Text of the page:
Kazakstan - Religion
Kazakhstan is a modern, secular state promoting ethnic and religious diversity and tolerance. VOA's Valer Gergely reports from Kazakhstan that Islam, Russian and Ukrainian Orthodox, Roman Catholic, Jewish and other religions peacefully coexist in the republic. Due in part to the country’s nomadic and Soviet past, many residents describe themselves as nonbelievers. The government maintains statistics on the number of registered congregations and organizations but not on the size of each group. The most recent reliable statistics on religious affiliation are based on the 1999 census.
Approximately 65 percent of the population professes to be Muslim. Ethnic Kazakhs, who constitute an estimated 60 percent of the population, and ethnic Uzbeks, Uighurs, and Tatars, who collectively make up less than 10 percent, are historically mostly Sunni Muslims of the Hanafi school. Other Islamic groups that account for less than 1 percent of the population include Shafi’i Sunni (traditionally associated with Chechens), Shia, Sufi, and Ahmadi. The highest concentration of self-identified practicing Muslims is in the southern region bordering Uzbekistan. Approximately one-third of the population, consisting of sizeable numbers of ethnic Russians and smaller populations of ethnic Ukrainians and ethnic Belarusians, are mostly Russian Orthodox by tradition.
By tradition the Kazaks are Sunni Muslims of the Hanafi school, and the Russians are Russian Orthodox. In 1994, some 47 percent of the population was Muslim, 44 percent was Russian Orthodox, and 2 percent was Protestant, mainly Baptist. Some Jews, Catholics, and Pentacostalists also live in Kazakstan; a Roman Catholic diocese was established in 1991. As elsewhere in the newly independent Central Asian states, the subject of Islam's role in everyday life, and especially in politics, is a delicate one in Kazakstan.
In Kazakhstan, Islam was adopted gradually, with complete conversion in the 19th century. In the early period of the Soviet Union, the government provided some stability for the existence of Islam. Later, however, it considered it conservative and reactionary. As part of the Central Asian population and the Turkic world, Kazaks are conscious of the role Islam plays in their identity, and there is strong public pressure to increase the role that faith plays in society. At the same time, the roots of Islam in many segments of Kazak society are not as deep as they are in neighboring countries. Many of the Kazak nomads, for instance, did not become Muslims until the eighteenth or even the nineteenth century, and urban Russified Kazaks, who by some counts constitute as much as 40 percent of the indigenous population, profess discomfort with some aspects of the religion even as they recognize it as part of their national heritage.
Soviet authorities attempted to encourage a controlled form of Islam as a unifying force in the Central Asian societies while at the same time stifling the expression of religious beliefs. Since independence, religious activity has increased significantly. Construction of mosques and religious schools has accelerated in the 1990s, with financial help from Saudi Arabia, Turkey, and Egypt. Already in 1991, some 170 mosques were operating, more than half of them newly built; at that time, an estimated 230 Muslim communities were active in Kazakstan.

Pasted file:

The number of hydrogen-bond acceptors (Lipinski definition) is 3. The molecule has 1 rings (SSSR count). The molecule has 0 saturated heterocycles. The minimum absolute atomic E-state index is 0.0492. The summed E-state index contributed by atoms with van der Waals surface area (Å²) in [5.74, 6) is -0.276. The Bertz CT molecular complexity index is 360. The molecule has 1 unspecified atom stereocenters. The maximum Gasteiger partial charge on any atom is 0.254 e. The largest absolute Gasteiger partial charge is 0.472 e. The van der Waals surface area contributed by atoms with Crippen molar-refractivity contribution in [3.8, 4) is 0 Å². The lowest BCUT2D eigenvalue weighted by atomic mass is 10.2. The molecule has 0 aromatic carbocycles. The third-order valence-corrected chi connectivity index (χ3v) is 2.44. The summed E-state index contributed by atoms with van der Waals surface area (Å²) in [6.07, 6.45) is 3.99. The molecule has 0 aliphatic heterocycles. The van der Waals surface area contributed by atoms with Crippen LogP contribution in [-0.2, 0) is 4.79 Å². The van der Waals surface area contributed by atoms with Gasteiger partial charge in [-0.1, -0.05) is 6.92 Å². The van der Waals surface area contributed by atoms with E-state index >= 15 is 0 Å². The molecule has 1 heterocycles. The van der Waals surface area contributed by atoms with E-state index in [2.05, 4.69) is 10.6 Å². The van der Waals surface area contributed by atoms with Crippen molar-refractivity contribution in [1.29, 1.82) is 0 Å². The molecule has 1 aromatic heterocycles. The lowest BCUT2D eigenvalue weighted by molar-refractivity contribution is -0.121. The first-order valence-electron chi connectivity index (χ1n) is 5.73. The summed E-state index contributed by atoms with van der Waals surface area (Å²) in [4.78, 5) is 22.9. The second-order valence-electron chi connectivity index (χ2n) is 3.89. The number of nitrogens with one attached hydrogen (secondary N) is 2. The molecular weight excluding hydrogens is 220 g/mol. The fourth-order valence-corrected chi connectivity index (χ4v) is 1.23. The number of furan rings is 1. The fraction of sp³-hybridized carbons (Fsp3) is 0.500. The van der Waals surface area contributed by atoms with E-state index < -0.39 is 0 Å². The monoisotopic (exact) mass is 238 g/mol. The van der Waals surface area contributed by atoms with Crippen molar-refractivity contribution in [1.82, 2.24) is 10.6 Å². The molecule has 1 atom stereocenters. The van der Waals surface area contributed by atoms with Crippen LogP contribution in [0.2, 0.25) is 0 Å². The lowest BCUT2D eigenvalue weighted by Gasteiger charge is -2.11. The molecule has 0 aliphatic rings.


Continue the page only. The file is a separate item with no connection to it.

In 1990 Nazarbayev, then party first secretary, created a state basis for Islam by removing Kazakstan from the authority of the Muslim Board of Central Asia, the Soviet-approved and politically oriented religious administration for all of Central Asia. Instead, Nazarbayev created a separate muftiate, or religious authority, for Kazak Muslims. However, Nazarbayev's choice of Ratbek hadji Nysanbayev to be the first Kazak mufti proved an unpopular one. Accusing him of financial irregularities, religious mispractice, and collaboration with the Soviet and Kazakstani state security apparatus, a group of believers from the nationalist Alash political party attempted unsuccessfully to replace the mufti in December 1991.
With an eye toward the Islamic governments of nearby Iran and Afghanistan, the writers of the 1993 constitution specifically forbade religious political parties. The 1995 constitution forbids organizations that seek to stimulate racial, political, or religious discord, and imposes strict governmental control on foreign religious organizations. As did its predecessor, the 1995 constitution stipulates that Kazakstan is a secular state; thus, Kazakstan is the only Central Asian state whose constitution does not assign a special status to Islam. This position was based on the Nazarbayev government's foreign policy as much as on domestic considerations.
Aware of the potential for investment from the Muslim countries of the Middle East, Nazarbayev visited Iran, Turkey, and Saudia Arabia; at the same time, however, he preferred to cast Kazakstan as a bridge between the Muslim East and the Christian West. For example, he initially accepted only observer status in the Economic Cooperation Organization (ECO), all of whose member nations are predominantly Muslim. The president's first trip to the Muslim holy city of Mecca, which did not occur until 1994, was part of an itinerary that also included a visit to Pope John Paul II in the Vatican.
By the mid-1990s, Nazarbayev had begun occasionally to refer to Allah in his speeches, but he had not permitted any of the Islamic festivals to become public holidays, as they had elsewhere in Central Asia. However, certain pre-Islamic holidays such as the spring festival Navruz and the summer festival Kymyzuryndyk were reintroduced in 1995.